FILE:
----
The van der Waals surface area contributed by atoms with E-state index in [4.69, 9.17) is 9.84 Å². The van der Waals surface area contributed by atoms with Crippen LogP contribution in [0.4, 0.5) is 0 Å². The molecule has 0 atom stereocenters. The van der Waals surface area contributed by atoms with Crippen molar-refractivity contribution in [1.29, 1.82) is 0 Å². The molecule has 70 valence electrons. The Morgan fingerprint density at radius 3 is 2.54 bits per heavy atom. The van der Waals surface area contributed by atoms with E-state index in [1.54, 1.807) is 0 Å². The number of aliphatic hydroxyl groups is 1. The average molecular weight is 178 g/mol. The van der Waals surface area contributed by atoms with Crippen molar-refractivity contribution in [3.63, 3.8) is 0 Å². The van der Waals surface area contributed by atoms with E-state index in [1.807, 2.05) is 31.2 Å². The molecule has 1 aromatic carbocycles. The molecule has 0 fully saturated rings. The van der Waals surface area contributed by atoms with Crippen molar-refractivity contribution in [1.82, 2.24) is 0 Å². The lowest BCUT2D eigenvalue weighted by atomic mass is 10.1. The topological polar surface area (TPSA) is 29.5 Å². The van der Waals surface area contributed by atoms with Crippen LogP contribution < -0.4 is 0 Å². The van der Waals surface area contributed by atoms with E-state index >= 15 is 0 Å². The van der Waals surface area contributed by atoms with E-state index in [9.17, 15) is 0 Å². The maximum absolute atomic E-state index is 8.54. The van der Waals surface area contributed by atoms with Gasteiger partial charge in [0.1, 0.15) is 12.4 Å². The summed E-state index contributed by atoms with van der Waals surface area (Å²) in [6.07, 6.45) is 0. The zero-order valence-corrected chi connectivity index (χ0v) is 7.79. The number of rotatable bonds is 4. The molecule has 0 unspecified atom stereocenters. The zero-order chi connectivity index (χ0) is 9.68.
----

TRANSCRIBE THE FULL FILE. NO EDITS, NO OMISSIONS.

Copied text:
The van der Waals surface area contributed by atoms with E-state index in [4.69, 9.17) is 9.84 Å². The van der Waals surface area contributed by atoms with Crippen LogP contribution in [0.4, 0.5) is 0 Å². The molecule has 0 atom stereocenters. The van der Waals surface area contributed by atoms with Crippen molar-refractivity contribution in [1.29, 1.82) is 0 Å². The molecule has 70 valence electrons. The Morgan fingerprint density at radius 3 is 2.54 bits per heavy atom. The van der Waals surface area contributed by atoms with E-state index in [1.54, 1.807) is 0 Å². The number of aliphatic hydroxyl groups is 1. The average molecular weight is 178 g/mol. The van der Waals surface area contributed by atoms with Crippen molar-refractivity contribution in [3.63, 3.8) is 0 Å². The van der Waals surface area contributed by atoms with E-state index in [1.807, 2.05) is 31.2 Å². The molecule has 1 aromatic carbocycles. The molecule has 0 fully saturated rings. The van der Waals surface area contributed by atoms with Crippen molar-refractivity contribution in [1.82, 2.24) is 0 Å². The lowest BCUT2D eigenvalue weighted by atomic mass is 10.1. The topological polar surface area (TPSA) is 29.5 Å². The van der Waals surface area contributed by atoms with Crippen LogP contribution < -0.4 is 0 Å². The van der Waals surface area contributed by atoms with E-state index >= 15 is 0 Å². The van der Waals surface area contributed by atoms with E-state index in [9.17, 15) is 0 Å². The maximum absolute atomic E-state index is 8.54. The van der Waals surface area contributed by atoms with Gasteiger partial charge in [0.1, 0.15) is 12.4 Å². The summed E-state index contributed by atoms with van der Waals surface area (Å²) in [6.07, 6.45) is 0. The zero-order valence-corrected chi connectivity index (χ0v) is 7.79. The number of rotatable bonds is 4. The molecule has 0 unspecified atom stereocenters. The zero-order chi connectivity index (χ0) is 9.68.